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Tuesday, 8 January 2013

The reluctant pirate

Personally I've got mixed feelings about piracy. If you use piracy to obtain movies,music, books for free, thus depriving the artists, studios etc of vital revenue then that's plainly wrong, both legally and morally. On the other hand I also feel that the music industry took the battering it deserved when music downloading and file sharing took off in a big way - for too long they had been ripping off music fans with their high prices, only a small percentage of which ended up with the creative artists who created the work in the first place. The music industry got a bloody nose and they had it coming.

But what about pirating material that is not available to buy? Is that wrong? There are hordes of old TV shows and movies available on illegal file sharing sites that are not available to buy, many of these have such a minority interest that they will never be available commercially so whilst this is technically piracy I see nothing wrong with this. If fact the industry can often benefit from this and have done - the BBC are one prime example because they have had many shows returned to their archives that they had originally lost - certain episodes of Doctor Who are only available for future generations because some fan recorded (pirated) the episodes when they were originally shown. In fact the BBC have reached out to pirates on more than one occasions asking for help in finding copies of missing programs.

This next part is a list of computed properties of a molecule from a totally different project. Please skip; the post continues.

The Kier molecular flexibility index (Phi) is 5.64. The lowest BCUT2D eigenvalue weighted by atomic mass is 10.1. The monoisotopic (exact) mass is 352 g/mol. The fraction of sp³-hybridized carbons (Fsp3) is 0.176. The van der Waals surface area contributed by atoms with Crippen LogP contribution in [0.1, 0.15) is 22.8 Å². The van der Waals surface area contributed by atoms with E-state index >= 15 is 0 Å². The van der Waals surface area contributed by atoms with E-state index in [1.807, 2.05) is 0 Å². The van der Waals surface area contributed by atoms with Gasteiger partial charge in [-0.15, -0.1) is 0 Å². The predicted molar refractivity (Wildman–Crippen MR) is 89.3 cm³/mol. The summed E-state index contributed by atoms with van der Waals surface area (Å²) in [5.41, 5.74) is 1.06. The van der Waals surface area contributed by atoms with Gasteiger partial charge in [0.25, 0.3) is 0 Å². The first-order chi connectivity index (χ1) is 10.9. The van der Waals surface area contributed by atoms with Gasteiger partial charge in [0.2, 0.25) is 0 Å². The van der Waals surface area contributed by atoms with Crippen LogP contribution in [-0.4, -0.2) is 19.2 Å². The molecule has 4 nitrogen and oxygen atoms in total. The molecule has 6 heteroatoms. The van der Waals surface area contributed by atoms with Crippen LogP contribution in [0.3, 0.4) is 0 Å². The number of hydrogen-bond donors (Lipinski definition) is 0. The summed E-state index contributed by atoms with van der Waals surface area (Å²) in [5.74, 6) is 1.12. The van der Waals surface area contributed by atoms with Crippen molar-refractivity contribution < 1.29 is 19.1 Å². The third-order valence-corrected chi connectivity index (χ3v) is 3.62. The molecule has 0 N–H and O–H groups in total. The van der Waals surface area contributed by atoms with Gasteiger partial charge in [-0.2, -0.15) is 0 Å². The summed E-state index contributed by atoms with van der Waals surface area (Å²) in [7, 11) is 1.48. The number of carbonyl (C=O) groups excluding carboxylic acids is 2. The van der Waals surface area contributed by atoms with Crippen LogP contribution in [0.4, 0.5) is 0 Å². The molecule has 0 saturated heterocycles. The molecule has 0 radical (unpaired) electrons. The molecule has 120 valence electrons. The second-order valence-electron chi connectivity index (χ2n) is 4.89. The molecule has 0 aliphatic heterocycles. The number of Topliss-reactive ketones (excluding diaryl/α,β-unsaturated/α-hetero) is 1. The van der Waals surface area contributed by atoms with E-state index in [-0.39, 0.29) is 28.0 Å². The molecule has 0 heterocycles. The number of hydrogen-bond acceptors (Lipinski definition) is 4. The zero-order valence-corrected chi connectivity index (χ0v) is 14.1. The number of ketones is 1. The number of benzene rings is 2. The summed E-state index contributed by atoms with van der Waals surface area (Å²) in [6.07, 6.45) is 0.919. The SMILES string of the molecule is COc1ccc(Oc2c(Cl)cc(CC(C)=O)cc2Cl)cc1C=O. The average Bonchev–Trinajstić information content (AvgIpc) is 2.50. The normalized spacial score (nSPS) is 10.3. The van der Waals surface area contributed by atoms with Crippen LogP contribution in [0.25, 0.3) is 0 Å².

So it's not all clear cut - piracy can often be good for both industry and fans alike.

What about downloading big screen movies though? Now this is wrong, totally and can not be justified....or can it? These days we have a worldwide web  and this means that in theory anyone can put anything online and it can travel around the world in moments. And yet the film industry still stagger film release dates. This makes no sense in the modern world - Take the recent release of Bond movie, Skyfall. It was out in the UK weeks before the US, so American Bond fans would read the reviews coming from across the pond and be frustrated because there was no way these could see the movie. Only they could - I wonder how many people downloaded Skyfall simply because they wanted to see it at the same time as most other countries? Many did, no doubt. A similar situation exists with Tarantino's Django Unchained - it's out there Stateside but we Brits don't get it until the 18th Jan. They did the same thing a couple of years back with the Coen's retelling of True Grit. I love westerns and although I was there to see True Grit on opening day I'd already seen it via a screener doing the rounds on the web. And it's the same situation with Django Unchained - I'll be in the cinema for this movie but I've already seen it via a high quality screener sent out to critics was leaked to the web - AND IT'S FUCKING EXCELLENT!